If you are still interested in pursuing home drug testing with your daughter, there is a good drug test that we are planning to use in our research work in western Massachusetts. It was recommended to us by the folks at Baystate Medical Center. It is called Oraltox:

Your daughter is addressing her addiction to amphetamines – that is such good news. Getting to abstinence is a process, the therapist and IOP can help her stay the course. It’s not easy on the family, when the addiction is so frightening and you have been through so much already. This is the place to come for support on this journey, and with your questions which we always welcome. Keep yourself connected to this community and let us know how it is going.



In your comments, please show respect for each other and do not give advice. Please consider that your choice of words has the power to reduce stigma and change opinions (ie, "person struggling with substance use" vs. "addict", "use" vs. "abuse"...)

  1. Just to share my experience with you we have drug tested our daughter while she lived in our home over the years. There are times when she is at an IOP and the testing is done there so we didn’t test at home. When our daughter was going in and out of treatment I felt it helped her be accountable and helped us keep our firm boundaries. If she wanted to live in our home she would need to be sober and if we suspected drug use we felt it was reasonable to ask her for a sample for testing. Now my daughter is pretty stable and has a job. She seems on the right track so I don’t test. With my daughter there are signs of an impending relapse and if I saw those signs I might test and urge her to get help etc. I do think testing can be helpful. It is funny how when my daughter was under 18 years old she told us constantly how she couldn’t wait to leave our home. Now that is is closer to 22 she feels our home is a safe place and would not want to risk getting kicked out. She has 4 months sober and she is not on Suboxone so that is pretty impressive to us and shows her commitment to staying sober. I think you need to go case by case and where your loved one is with their sobreity. Hang in there and go with your gut feelings.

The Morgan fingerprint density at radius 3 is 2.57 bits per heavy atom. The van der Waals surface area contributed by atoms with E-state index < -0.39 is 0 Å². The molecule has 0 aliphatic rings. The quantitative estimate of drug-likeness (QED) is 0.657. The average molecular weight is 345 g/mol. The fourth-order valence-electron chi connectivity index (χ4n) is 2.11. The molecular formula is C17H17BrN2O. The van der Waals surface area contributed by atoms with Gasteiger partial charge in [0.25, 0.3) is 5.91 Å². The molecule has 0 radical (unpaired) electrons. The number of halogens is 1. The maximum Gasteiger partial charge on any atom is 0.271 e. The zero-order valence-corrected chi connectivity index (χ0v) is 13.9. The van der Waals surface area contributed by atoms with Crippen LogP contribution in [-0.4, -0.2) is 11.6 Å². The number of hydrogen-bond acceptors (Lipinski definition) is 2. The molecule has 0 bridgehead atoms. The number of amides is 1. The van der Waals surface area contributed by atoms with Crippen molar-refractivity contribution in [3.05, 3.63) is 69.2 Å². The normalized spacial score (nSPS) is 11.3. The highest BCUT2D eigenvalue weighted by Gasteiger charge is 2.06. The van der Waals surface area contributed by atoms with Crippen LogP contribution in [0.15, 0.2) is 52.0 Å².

1. Thank you Shelleybobelly. Drug testing can be useful. Your description of how it has helped over the years is helpful. We are so glad to hear your daughter is doing well. It’s wonderful to hear. Thank you for sharing your experience.

    1. Listening,
      My daughter also wants me to do drug tests at home, after she is discharged from residential treatment. She wants me to “hold her accountable,” in addition to IOP testing. But I too question how it will look in a home setting. Will it create additional tension? My therapist (who works in addiction field and supports family members) thinks it will put me in “drug police mode.” But again, my daughter made the request. And I can see how drug testing at home may promote transparency — a precursor to honesty, which is at the root of a trusting relationship. A lot to think about…
      Please keep us posted.